{Note to friends: This blog has been outed. Please don’t be offended that you didn’t know about its existence, dear friends. For days even Amanda didn't suspect. (See her ironstonewhirlygig weblog for confirmation.)
I spent a few weeks trying to work out a sort of “columnist” approach. I wanted to see what style(s) of writing would work in this format, how often I would be able to post, etc. I’m still working those things out. As of now I plan to post two columns a week. One by Wednesday and one by Sunday morning. Please send comments to my ombudsman-self at}
Notes on 60 at MIT
Opening {Friday Night}: Part Two

I was not a reader so I may thank Jim Behrle with impunity. Also, I am permitted to spell Jim’s name correctly. Yesterday, I joined the illustrious company of a good (here unnamed) friend who misspelled Jim’s name publicly. Upon rereading my first attempt at a first night post, I switched the “r” and “h” back to where they belong.

Here are some observations on the rest of the first night of 60 {what was the final tally?} at MIT.

David Perry was the first poet to take up Jim’s offer to write the best poem using the words and/or diagrams on the MIT blackboards. “Bad for turbine.” Later these lines seemed to indicate various techniques on display in David’s work (more of which can be found in Poker 2. “I’m serious asshole.” “under the gun” “trigger is squeezed.” “Art of War starring the Hardy Boys” “I can relate I’m a woodpecker and I have one on my head” Seek out the poems. Make your own gloss.

Mark Lamoureux read next. He opened his set with “Elegy (Spring) for Rachel Corrie” which will in appear in a forthcoming spring anthology edited by my wife, Amanda Cook. {Do not look for a May Day release of the anthology. Look instead for it to appear on a day in May.} Here are words from the poem’s volta:

“& now you are the spring; the plants that bow to the sun
will put the sun in a lovely box & lay it below fecund trees for you,
your name is a flock of magpies bigger than the earth,
poxed by lies and murder, let your murder murder the bastards
who murder the truth & who would murder the spring,
but the spring cannot be murdered as it does not die
& you are the spring now & will not die again.”

“No repetition only insistence” as Mytili Jagannathan, I believe, pointed out on day three, though in a different context.

Based on the reading list, Caroline Crumpacker read next. {I enjoyed often not knowing the reader’s name until later. No judgments could be made. I couldn’t even confuse the person with someone else. (More on that in the Day Three Round-up.) Here’s what I wrote about Caroline’s work which began the second “superset” of the first night: “imaginative: analogies: sliding metonymically (?)” “uses analytical tropes” “ironic + sincere use of analytic tropes” …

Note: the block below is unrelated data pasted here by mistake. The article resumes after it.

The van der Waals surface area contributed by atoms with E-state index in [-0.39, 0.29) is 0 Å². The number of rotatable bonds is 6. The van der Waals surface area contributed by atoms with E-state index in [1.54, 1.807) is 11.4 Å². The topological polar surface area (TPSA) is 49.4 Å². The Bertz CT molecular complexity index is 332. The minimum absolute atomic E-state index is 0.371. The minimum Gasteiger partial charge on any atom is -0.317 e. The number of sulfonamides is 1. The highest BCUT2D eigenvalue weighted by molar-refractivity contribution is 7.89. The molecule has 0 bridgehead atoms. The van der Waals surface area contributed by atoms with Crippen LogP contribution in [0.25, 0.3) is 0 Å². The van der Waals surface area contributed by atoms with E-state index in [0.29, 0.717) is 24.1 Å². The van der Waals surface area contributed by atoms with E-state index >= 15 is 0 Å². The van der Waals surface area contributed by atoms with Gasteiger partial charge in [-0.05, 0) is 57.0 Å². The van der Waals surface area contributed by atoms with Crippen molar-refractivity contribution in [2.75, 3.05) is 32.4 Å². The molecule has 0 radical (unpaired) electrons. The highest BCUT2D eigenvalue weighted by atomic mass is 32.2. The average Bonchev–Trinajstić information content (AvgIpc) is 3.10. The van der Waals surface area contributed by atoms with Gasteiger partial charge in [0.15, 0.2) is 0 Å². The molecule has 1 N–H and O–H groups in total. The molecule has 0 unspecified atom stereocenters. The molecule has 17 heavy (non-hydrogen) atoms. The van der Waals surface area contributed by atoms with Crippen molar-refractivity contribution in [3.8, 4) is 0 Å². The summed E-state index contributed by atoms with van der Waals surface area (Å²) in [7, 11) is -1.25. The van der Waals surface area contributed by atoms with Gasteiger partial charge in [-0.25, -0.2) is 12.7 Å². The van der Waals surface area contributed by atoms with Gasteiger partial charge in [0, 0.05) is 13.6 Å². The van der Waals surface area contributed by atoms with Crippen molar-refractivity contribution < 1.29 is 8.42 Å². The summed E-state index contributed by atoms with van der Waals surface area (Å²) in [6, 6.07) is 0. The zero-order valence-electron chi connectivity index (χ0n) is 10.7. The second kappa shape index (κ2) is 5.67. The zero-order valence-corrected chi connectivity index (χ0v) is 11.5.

Miles Champion read very fast. This was effective as performance. “duets soloing” “English not to know what to do with oneself. French not to know what to do with one’s skin.” Made reference to “our sponsors” and held up his ginger ale. Canada Dry was it? {I recently had my students at GHS make poems made chiefly of brand names: Joy, Gap, Tide, etc. Some very good poems came of it. Some students—tenth graders taking a short break from MCAS prep—experienced a “hidden” or “secret” language when reading their friends’ and peers’ poems.}

Cole Heinowitz read a “word poem” [built on words without clear place in a sentence] as if a speech act. I wrote, “narrative is hidden by formal lang[uage] +/or fractured” … She read “nothing every happened again in the gripping weight of expectance” … and “began to crave pizza at an inopportune time” These “sentence poems” [built on “sentences” without a certain relationship with the surrounding sentences] of course need context—as would the “word poem” I did not quote from. Then vis-à-vis “Showdown: A Melodrama” I have written “characters”. “Character poems”? {Without a clear relationship to a narrative in which they figure.}

Brandon Downing was or was not “caught” while taking text. “I vibrate my revenge into a wing.” That should settle all rumors. The text in question was from a Victorian novel. Actually to be fair the issue of ratting on thieves did not come up until day three, as far as I know. But in my narrative it first arises here.

Jim Dunn & Aaron Kiely capped off the evening. More tomorrow: FridayNight. Day 2 [the evening only]. Day 3.

slainte & paz.